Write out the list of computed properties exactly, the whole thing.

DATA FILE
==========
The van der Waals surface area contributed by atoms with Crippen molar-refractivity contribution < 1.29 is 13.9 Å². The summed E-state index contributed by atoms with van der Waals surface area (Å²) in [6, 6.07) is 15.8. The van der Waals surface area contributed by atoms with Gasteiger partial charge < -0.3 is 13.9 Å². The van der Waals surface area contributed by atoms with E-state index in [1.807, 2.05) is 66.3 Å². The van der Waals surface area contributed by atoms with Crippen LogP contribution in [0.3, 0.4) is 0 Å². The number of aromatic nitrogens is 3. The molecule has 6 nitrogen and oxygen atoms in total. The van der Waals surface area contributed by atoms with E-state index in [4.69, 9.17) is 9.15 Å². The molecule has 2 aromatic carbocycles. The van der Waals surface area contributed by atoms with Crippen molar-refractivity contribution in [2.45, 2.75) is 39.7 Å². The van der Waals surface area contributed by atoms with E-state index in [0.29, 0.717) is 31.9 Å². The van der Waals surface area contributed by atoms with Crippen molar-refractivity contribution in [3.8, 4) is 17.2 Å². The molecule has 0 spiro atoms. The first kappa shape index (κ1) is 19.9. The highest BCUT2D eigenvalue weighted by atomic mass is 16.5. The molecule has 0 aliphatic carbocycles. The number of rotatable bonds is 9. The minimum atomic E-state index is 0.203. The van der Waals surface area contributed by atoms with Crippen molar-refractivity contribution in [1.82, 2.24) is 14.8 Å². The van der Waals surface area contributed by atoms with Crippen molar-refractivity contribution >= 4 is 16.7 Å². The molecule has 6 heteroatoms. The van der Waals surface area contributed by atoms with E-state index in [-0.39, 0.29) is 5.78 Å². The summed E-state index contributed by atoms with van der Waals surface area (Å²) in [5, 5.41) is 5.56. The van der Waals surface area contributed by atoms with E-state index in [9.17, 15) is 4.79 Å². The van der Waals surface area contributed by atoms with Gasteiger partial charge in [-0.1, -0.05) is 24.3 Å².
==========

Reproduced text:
The van der Waals surface area contributed by atoms with Crippen molar-refractivity contribution < 1.29 is 13.9 Å². The summed E-state index contributed by atoms with van der Waals surface area (Å²) in [6, 6.07) is 15.8. The van der Waals surface area contributed by atoms with Gasteiger partial charge < -0.3 is 13.9 Å². The van der Waals surface area contributed by atoms with E-state index in [1.807, 2.05) is 66.3 Å². The van der Waals surface area contributed by atoms with Crippen LogP contribution in [0.3, 0.4) is 0 Å². The number of aromatic nitrogens is 3. The molecule has 6 nitrogen and oxygen atoms in total. The van der Waals surface area contributed by atoms with E-state index in [4.69, 9.17) is 9.15 Å². The molecule has 2 aromatic carbocycles. The van der Waals surface area contributed by atoms with Crippen molar-refractivity contribution in [2.45, 2.75) is 39.7 Å². The van der Waals surface area contributed by atoms with E-state index in [0.29, 0.717) is 31.9 Å². The van der Waals surface area contributed by atoms with Crippen molar-refractivity contribution in [3.8, 4) is 17.2 Å². The molecule has 0 spiro atoms. The first kappa shape index (κ1) is 19.9. The highest BCUT2D eigenvalue weighted by atomic mass is 16.5. The molecule has 0 aliphatic carbocycles. The number of rotatable bonds is 9. The minimum atomic E-state index is 0.203. The van der Waals surface area contributed by atoms with Crippen molar-refractivity contribution in [1.82, 2.24) is 14.8 Å². The van der Waals surface area contributed by atoms with Crippen molar-refractivity contribution >= 4 is 16.7 Å². The molecule has 6 heteroatoms. The van der Waals surface area contributed by atoms with E-state index in [-0.39, 0.29) is 5.78 Å². The summed E-state index contributed by atoms with van der Waals surface area (Å²) in [5, 5.41) is 5.56. The van der Waals surface area contributed by atoms with E-state index in [9.17, 15) is 4.79 Å². The van der Waals surface area contributed by atoms with Gasteiger partial charge in [-0.1, -0.05) is 24.3 Å².